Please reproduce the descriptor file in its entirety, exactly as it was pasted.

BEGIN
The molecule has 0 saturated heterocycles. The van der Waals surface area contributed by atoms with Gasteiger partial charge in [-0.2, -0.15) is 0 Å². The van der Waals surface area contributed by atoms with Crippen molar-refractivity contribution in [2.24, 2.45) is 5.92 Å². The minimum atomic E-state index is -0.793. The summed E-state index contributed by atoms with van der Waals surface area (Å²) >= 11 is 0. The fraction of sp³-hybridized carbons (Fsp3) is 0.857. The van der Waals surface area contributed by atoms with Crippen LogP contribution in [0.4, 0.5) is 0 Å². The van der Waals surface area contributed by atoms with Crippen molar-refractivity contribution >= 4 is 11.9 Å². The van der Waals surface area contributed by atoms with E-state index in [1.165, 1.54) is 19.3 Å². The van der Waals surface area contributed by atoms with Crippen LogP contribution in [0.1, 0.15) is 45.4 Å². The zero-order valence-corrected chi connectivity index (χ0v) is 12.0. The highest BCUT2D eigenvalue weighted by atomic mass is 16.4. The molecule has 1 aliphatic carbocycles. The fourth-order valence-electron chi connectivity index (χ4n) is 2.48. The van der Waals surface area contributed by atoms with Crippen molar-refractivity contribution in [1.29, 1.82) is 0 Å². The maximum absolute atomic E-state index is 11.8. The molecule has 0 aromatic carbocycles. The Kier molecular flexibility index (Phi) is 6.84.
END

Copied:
The molecule has 0 saturated heterocycles. The van der Waals surface area contributed by atoms with Gasteiger partial charge in [-0.2, -0.15) is 0 Å². The van der Waals surface area contributed by atoms with Crippen molar-refractivity contribution in [2.24, 2.45) is 5.92 Å². The minimum atomic E-state index is -0.793. The summed E-state index contributed by atoms with van der Waals surface area (Å²) >= 11 is 0. The fraction of sp³-hybridized carbons (Fsp3) is 0.857. The van der Waals surface area contributed by atoms with Crippen LogP contribution in [0.4, 0.5) is 0 Å². The van der Waals surface area contributed by atoms with Crippen molar-refractivity contribution >= 4 is 11.9 Å². The van der Waals surface area contributed by atoms with E-state index in [1.165, 1.54) is 19.3 Å². The van der Waals surface area contributed by atoms with Crippen LogP contribution in [0.1, 0.15) is 45.4 Å². The zero-order valence-corrected chi connectivity index (χ0v) is 12.0. The highest BCUT2D eigenvalue weighted by atomic mass is 16.4. The molecule has 1 aliphatic carbocycles. The fourth-order valence-electron chi connectivity index (χ4n) is 2.48. The van der Waals surface area contributed by atoms with Crippen molar-refractivity contribution in [1.29, 1.82) is 0 Å². The maximum absolute atomic E-state index is 11.8. The molecule has 0 aromatic carbocycles. The Kier molecular flexibility index (Phi) is 6.84.